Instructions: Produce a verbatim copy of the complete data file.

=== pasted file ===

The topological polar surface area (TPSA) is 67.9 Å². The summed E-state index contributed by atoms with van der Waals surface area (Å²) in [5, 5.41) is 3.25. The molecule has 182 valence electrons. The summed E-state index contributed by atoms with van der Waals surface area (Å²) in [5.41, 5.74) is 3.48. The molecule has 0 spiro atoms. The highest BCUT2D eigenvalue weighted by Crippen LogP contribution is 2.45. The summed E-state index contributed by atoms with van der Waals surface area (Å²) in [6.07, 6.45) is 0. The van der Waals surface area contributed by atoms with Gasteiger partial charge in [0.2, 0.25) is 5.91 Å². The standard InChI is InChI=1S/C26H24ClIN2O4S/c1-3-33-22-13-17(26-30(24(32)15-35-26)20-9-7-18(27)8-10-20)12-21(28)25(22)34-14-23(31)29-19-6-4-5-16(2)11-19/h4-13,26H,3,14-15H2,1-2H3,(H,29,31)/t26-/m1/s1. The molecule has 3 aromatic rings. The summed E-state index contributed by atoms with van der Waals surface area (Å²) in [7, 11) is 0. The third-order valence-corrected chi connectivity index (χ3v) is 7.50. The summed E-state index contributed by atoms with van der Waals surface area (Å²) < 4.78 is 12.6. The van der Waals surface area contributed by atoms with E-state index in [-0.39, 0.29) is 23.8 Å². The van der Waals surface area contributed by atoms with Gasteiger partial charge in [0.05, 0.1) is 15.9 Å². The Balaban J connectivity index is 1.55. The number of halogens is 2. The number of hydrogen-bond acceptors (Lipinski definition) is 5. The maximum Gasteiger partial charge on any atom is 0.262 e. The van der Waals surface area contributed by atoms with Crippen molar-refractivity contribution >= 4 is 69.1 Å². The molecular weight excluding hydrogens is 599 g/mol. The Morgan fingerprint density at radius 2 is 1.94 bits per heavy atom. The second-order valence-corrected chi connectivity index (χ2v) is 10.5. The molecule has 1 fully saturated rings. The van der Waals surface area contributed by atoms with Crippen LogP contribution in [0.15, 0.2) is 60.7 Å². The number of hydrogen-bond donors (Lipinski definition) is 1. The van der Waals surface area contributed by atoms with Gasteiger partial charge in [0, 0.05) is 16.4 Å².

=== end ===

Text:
The topological polar surface area (TPSA) is 67.9 Å². The summed E-state index contributed by atoms with van der Waals surface area (Å²) in [5, 5.41) is 3.25. The molecule has 182 valence electrons. The summed E-state index contributed by atoms with van der Waals surface area (Å²) in [5.41, 5.74) is 3.48. The molecule has 0 spiro atoms. The highest BCUT2D eigenvalue weighted by Crippen LogP contribution is 2.45. The summed E-state index contributed by atoms with van der Waals surface area (Å²) in [6.07, 6.45) is 0. The van der Waals surface area contributed by atoms with Gasteiger partial charge in [0.2, 0.25) is 5.91 Å². The standard InChI is InChI=1S/C26H24ClIN2O4S/c1-3-33-22-13-17(26-30(24(32)15-35-26)20-9-7-18(27)8-10-20)12-21(28)25(22)34-14-23(31)29-19-6-4-5-16(2)11-19/h4-13,26H,3,14-15H2,1-2H3,(H,29,31)/t26-/m1/s1. The molecule has 3 aromatic rings. The summed E-state index contributed by atoms with van der Waals surface area (Å²) in [7, 11) is 0. The third-order valence-corrected chi connectivity index (χ3v) is 7.50. The summed E-state index contributed by atoms with van der Waals surface area (Å²) < 4.78 is 12.6. The van der Waals surface area contributed by atoms with E-state index in [-0.39, 0.29) is 23.8 Å². The van der Waals surface area contributed by atoms with Gasteiger partial charge in [0.05, 0.1) is 15.9 Å². The Balaban J connectivity index is 1.55. The number of halogens is 2. The number of hydrogen-bond acceptors (Lipinski definition) is 5. The maximum Gasteiger partial charge on any atom is 0.262 e. The van der Waals surface area contributed by atoms with Crippen molar-refractivity contribution >= 4 is 69.1 Å². The molecular weight excluding hydrogens is 599 g/mol. The Morgan fingerprint density at radius 2 is 1.94 bits per heavy atom. The second-order valence-corrected chi connectivity index (χ2v) is 10.5. The molecule has 1 fully saturated rings. The van der Waals surface area contributed by atoms with Crippen LogP contribution in [0.15, 0.2) is 60.7 Å². The number of hydrogen-bond donors (Lipinski definition) is 1. The van der Waals surface area contributed by atoms with Gasteiger partial charge in [0, 0.05) is 16.4 Å².